For example, we can create a simple OCG through the addWatermarkFromText function:
We can retrieve the OCGs through the getOCGs function:
OCG objects expose various properties and methods that allow us to control the layers to a certain extent. One method of interest is the setIntent method. This method is used to set the OCG intent array.
setIntent is implemented inside Escript.api, which is located inside the plug-ins folder in Acrobat. I won’t dig into how to locate setIntent in Escript in this blog — we’ll cover that in a future MindshaRE blog.
For now, let’s assume that we located setIntent in Escript:
I’ve removed portions of the decompiled code of the sub_238B9F62 function and only kept the portions that are relevant:
At  in Figure 2 above, the length property of the array is retrieved and is fully controlled by the attacker. Then at  in the figure above, memory is allocated based on the size computed at . Finally, at , the length is used in a loop that overflows the allocated buffer:
Logically, any value that causes the wrap ( > 0x7FFFFFFF) takes the vulnerable code path. Hence, this fact should be taken into consideration when fixing the bug. Nevertheless, Adobe’s developers decided to take a shortcut with the patch:
They wanted to make sure that the size is not exactly 0x7FFFFFFF. Obviously, this was an inadequate response because that’s not the only value that triggers the bugs.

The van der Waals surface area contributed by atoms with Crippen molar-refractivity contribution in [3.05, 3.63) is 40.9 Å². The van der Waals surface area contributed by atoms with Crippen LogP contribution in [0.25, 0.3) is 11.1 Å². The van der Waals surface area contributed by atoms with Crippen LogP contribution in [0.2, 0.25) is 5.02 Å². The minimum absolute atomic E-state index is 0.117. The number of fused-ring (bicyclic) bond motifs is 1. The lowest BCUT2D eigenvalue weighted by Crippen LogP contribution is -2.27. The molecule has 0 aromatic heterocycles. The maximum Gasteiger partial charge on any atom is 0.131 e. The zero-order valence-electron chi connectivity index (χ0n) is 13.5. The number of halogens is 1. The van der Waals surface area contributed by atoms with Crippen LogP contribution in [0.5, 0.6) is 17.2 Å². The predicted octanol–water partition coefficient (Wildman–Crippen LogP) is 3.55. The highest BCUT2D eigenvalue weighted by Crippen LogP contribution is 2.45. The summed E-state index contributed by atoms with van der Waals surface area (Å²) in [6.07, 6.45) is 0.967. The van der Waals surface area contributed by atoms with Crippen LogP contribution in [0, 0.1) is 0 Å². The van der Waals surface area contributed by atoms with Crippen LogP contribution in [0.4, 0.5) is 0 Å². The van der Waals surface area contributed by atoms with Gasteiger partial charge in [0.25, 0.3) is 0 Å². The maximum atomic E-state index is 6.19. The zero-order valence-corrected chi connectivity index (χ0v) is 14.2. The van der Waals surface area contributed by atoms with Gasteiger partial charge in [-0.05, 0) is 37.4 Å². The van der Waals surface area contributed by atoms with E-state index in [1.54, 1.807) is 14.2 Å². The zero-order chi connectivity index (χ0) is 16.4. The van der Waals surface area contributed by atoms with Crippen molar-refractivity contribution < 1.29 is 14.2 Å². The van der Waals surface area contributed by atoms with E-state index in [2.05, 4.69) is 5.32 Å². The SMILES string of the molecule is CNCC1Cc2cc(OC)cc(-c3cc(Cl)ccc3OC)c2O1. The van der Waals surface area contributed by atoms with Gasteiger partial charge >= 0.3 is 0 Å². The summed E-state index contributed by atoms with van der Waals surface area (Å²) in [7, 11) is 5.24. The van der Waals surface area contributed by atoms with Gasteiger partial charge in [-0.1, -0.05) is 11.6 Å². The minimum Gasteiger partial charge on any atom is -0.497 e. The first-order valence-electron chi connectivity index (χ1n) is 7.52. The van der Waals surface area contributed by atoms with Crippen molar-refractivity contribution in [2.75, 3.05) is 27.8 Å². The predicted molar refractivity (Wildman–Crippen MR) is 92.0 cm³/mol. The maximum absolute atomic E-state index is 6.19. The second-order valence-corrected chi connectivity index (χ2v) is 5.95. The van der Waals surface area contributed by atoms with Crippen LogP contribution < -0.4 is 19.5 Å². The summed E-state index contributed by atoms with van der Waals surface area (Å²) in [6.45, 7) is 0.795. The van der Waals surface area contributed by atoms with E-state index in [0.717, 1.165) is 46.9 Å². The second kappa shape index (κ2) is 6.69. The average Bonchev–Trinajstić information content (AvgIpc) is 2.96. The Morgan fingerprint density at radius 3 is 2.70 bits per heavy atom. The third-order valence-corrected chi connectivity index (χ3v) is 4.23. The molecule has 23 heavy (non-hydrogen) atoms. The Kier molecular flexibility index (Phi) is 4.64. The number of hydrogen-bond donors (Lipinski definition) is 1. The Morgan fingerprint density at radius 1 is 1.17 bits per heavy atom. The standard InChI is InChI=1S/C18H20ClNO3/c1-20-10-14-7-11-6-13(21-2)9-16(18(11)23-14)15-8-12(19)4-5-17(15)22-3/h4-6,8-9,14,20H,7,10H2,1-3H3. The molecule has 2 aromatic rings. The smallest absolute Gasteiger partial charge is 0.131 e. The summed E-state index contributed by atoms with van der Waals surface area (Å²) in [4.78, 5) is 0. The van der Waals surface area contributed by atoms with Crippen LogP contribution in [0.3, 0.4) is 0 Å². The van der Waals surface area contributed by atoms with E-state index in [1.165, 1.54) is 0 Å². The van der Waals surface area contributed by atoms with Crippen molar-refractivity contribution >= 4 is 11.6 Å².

Once the patch was out, the researcher did not waste any time. He literally sent us the patch bypass a couple of hours later. The POC looks exactly the same as the original POC with a minor change: setting the array length with 0xFFFFFFFF instead of 0x7FFFFFFF. Again, any value greater than 0x7FFFFFFF would work. Here’s the bypass:
This time, the developers at Adobe realized that simple value checks won’t cut it and came up with the following solution to avoid the integer wrap:
It’s amazing how huge the attack surface is for Adobe Acrobat. It’s also amazing to think how many systems have Acrobat installed. What makes it even more interesting is the lack of advanced mitigations, which makes it relatively easier to target than other applications. Add to that some less than proper patching, and it’s easy to see why it remains a popular target for researchers.
When compared to some other vendors, there’s still a long way for Acrobat to catch up with the modern mitigation game, and we’ll be watching their improvements closely. Until then, Acrobat will likely remain an attractive target for bug hunters.